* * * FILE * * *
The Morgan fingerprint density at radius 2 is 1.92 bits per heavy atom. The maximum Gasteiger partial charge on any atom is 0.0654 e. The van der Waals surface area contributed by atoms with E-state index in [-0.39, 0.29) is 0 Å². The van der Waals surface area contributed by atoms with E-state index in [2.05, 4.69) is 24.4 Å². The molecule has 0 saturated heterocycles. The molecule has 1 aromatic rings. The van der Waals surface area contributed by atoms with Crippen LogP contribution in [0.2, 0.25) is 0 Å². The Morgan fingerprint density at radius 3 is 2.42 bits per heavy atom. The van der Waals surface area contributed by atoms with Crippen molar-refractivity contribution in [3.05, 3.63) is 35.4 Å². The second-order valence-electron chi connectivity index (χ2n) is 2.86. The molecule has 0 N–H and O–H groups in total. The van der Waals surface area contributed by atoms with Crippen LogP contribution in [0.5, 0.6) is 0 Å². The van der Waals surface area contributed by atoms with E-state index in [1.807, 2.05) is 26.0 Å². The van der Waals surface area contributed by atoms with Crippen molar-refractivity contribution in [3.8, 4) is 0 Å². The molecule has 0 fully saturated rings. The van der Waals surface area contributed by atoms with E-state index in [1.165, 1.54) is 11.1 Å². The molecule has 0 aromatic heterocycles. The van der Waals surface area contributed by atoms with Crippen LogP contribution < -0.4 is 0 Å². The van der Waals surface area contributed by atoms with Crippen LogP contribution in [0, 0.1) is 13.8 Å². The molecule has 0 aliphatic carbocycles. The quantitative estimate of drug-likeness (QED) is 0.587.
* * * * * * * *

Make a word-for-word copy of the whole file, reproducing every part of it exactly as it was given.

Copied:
The Morgan fingerprint density at radius 2 is 1.92 bits per heavy atom. The maximum Gasteiger partial charge on any atom is 0.0654 e. The van der Waals surface area contributed by atoms with E-state index in [-0.39, 0.29) is 0 Å². The van der Waals surface area contributed by atoms with E-state index in [2.05, 4.69) is 24.4 Å². The molecule has 0 saturated heterocycles. The molecule has 1 aromatic rings. The van der Waals surface area contributed by atoms with Crippen LogP contribution in [0.2, 0.25) is 0 Å². The Morgan fingerprint density at radius 3 is 2.42 bits per heavy atom. The van der Waals surface area contributed by atoms with Crippen molar-refractivity contribution in [3.05, 3.63) is 35.4 Å². The second-order valence-electron chi connectivity index (χ2n) is 2.86. The molecule has 0 N–H and O–H groups in total. The van der Waals surface area contributed by atoms with Crippen LogP contribution in [0.5, 0.6) is 0 Å². The van der Waals surface area contributed by atoms with E-state index in [1.807, 2.05) is 26.0 Å². The van der Waals surface area contributed by atoms with Crippen molar-refractivity contribution in [3.8, 4) is 0 Å². The molecule has 0 fully saturated rings. The van der Waals surface area contributed by atoms with E-state index in [1.165, 1.54) is 11.1 Å². The molecule has 0 aromatic heterocycles. The van der Waals surface area contributed by atoms with Crippen LogP contribution < -0.4 is 0 Å². The van der Waals surface area contributed by atoms with Crippen LogP contribution in [0, 0.1) is 13.8 Å². The molecule has 0 aliphatic carbocycles. The quantitative estimate of drug-likeness (QED) is 0.587.